John Henry Epps, Appellant, v. State of Iowa, Appellee, 901 F.2d 1481 (8th Cir. 1990)

Annotate this Case
US Court of Appeals for the Eighth Circuit - 901 F.2d 1481 (8th Cir. 1990)

Submitted March 27, 1990. Decided May 2, 1990

Michael J. Burdette, Des Moines, Iowa, for appellant.

Thomas D. McGrane, Des Moines, Iowa, for appellee.

Before McMILLIAN, FAGG and BOWMAN, Circuit Judges.

McMILLIAN, Circuit Judge.

John Henry Epps, a black Iowa prisoner serving a life sentence for felony murder, appeals from a final judgment entered in the District Court1  for the Southern District of Iowa denying his 28 U.S.C. § 2254 petition. Epps v. Iowa, No. CIVIL 88-22-E (S.D. Iowa July 12, 1989) (order) (judgment was entered July 17, 1989). For reversal Epps argues the district court erred in concluding that (1) he was not denied a fair and impartial jury of his peers by a change of venue to a county having almost no black residents and (2) he was not denied effective assistance of counsel by trial counsel's failure to object to improper prosecutorial comments during closing argument. For the reasons discussed below, we affirm the judgment of the district court.

Epps (who was then 23) and his younger brother were charged with the murder of Thomas McNally, an 87-year-old white man who died in July 1980 as a result of injuries he sustained during the burglary of his home. Because of extensive pretrial publicity, defense counsel moved for a change of venue from Black Hawk County; he asked that venue be changed to another county with a black population and recommended Polk County or Scott County. Without mentioning the racial issue, the state trial court changed the venue to Howard County. Defense counsel objected to the change of venue as prejudicial to the defense, based on his personal knowledge that very few, if any, non-white minorities resided there.2 

Over this objection, Epps's jury trial was held in Howard County. No physical evidence connected Epps to the crime. The sole eyewitness was the victim's 86-year-old wife, who testified she saw two black men in very dim light for about three minutes. Mrs. McNally described the men as being in their early twenties and under six feet tall, similar in size and age, with dark shiny skin and no facial hair. Defense counsel presented evidence that on the night of the burglary Epps had a beard and that Mrs. McNally had given inconsistent descriptions of the clothing the men wore and had failed to pick out Epps's picture from a photo lineup. Epps did not testify.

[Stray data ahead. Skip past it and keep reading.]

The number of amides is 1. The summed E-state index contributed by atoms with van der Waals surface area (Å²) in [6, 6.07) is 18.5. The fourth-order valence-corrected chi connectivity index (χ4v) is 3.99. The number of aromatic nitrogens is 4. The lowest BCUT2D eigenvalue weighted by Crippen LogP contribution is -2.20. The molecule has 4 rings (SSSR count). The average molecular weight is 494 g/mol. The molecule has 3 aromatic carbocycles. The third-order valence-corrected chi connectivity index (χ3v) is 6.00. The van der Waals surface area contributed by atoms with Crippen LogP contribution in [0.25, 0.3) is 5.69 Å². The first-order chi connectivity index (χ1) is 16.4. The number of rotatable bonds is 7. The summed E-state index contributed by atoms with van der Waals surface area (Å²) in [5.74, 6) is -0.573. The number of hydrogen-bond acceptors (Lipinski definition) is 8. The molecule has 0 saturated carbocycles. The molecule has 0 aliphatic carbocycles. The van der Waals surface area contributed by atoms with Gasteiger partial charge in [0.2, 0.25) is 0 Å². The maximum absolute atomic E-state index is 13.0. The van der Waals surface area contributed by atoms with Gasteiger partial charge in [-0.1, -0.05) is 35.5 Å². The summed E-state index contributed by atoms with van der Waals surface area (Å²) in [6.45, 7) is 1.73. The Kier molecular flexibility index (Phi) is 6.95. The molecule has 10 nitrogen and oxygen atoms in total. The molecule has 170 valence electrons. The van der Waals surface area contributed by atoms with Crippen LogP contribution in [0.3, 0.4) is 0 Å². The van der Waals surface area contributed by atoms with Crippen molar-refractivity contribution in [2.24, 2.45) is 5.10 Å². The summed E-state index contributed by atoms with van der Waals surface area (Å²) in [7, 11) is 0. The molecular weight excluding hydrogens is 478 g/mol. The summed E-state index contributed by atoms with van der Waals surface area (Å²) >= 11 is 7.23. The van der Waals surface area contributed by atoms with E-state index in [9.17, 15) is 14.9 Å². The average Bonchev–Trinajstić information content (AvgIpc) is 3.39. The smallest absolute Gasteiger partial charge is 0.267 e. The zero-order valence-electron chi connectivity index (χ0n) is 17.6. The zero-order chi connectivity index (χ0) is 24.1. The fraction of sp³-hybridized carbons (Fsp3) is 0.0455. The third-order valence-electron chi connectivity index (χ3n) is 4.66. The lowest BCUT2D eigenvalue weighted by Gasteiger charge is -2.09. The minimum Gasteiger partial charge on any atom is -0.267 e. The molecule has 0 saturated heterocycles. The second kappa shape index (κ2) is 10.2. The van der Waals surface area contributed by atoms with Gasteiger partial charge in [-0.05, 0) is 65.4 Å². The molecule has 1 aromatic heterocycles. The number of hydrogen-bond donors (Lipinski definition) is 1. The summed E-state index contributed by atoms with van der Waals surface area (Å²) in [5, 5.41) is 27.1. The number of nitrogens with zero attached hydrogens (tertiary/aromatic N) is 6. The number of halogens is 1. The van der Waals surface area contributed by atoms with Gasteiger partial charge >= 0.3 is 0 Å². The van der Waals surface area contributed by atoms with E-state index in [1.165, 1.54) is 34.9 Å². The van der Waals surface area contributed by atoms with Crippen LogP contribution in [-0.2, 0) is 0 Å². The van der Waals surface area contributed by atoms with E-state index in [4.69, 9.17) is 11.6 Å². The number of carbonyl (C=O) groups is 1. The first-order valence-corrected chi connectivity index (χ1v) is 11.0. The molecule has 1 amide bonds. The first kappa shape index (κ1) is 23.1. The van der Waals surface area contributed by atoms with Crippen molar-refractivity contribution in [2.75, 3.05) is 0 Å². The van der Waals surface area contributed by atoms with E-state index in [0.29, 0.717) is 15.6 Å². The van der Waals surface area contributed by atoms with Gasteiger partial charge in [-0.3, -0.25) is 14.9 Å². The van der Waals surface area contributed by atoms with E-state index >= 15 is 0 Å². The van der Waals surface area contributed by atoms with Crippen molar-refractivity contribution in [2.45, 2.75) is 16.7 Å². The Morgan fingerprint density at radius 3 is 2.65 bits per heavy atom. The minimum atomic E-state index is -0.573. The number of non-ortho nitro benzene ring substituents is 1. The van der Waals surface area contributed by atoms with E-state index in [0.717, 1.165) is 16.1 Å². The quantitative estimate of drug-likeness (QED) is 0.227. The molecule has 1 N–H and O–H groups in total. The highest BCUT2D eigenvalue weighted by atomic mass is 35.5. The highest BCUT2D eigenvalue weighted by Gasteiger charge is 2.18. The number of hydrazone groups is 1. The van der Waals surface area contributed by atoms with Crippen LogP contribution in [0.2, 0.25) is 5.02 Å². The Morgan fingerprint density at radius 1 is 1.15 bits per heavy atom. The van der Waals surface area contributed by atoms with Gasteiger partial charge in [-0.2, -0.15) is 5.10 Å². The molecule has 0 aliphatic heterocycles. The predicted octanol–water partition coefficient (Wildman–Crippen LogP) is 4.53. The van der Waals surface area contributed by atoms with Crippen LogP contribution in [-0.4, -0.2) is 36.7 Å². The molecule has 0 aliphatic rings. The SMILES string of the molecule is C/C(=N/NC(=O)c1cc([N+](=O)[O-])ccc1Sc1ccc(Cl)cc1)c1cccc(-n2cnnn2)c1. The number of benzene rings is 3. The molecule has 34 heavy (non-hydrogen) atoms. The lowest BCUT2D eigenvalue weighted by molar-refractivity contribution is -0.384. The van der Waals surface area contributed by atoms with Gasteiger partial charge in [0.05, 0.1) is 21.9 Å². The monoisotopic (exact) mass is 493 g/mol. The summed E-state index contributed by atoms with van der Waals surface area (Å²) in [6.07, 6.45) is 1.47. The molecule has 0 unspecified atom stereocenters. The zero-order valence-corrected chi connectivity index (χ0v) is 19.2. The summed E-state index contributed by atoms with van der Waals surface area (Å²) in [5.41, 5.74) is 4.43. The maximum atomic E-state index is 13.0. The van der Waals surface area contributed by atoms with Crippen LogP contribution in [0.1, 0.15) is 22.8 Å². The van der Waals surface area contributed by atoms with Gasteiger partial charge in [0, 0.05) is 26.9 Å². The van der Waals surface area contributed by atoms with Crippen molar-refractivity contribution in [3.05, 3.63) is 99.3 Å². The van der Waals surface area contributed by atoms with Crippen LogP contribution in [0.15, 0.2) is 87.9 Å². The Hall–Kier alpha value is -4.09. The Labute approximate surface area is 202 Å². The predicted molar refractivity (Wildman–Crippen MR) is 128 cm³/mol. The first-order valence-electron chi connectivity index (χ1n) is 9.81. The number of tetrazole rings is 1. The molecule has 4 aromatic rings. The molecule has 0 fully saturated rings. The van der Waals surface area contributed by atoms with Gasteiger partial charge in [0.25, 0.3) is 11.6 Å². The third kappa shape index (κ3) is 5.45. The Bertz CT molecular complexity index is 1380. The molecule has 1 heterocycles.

During closing argument the prosecutor commented, without a defense objection, that (1) Epps had failed to visibly react when Mrs. McNally pointed to him in the courtroom, (2) Epps had a prior felony conviction, and (3) although the defense questioned the prosecution's failure to call a particular witness, the defense had the same subpoena power and none of the witnesses Epps called testified as to his whereabouts on the night of the offense.

On direct appeal from the conviction, different counsel asserted, inter alia, that trial counsel was ineffective for failing to object to the prosecutorial comments regarding the absence of alibi witnesses. Appellate counsel argued this failure compromised Epps's right to remain silent and allowed the state to shift to Epps the burden of proving his innocence. The conviction was affirmed. State v. Epps, 322 N.W.2d 288 (Iowa 1982).

Epps subsequently filed an application for post-conviction relief claiming, inter alia, constitutional error in the change of venue to a county with no black population and in the ensuing jury selection process, ineffective assistance of trial counsel for not offering evidence of Howard County's racial composition in his objection and not objecting to the prosecutorial comments regarding alibi witnesses, and ineffective assistance of appellate counsel for not raising on direct appeal issues regarding venue, jury composition, and the related ineffectiveness of trial counsel.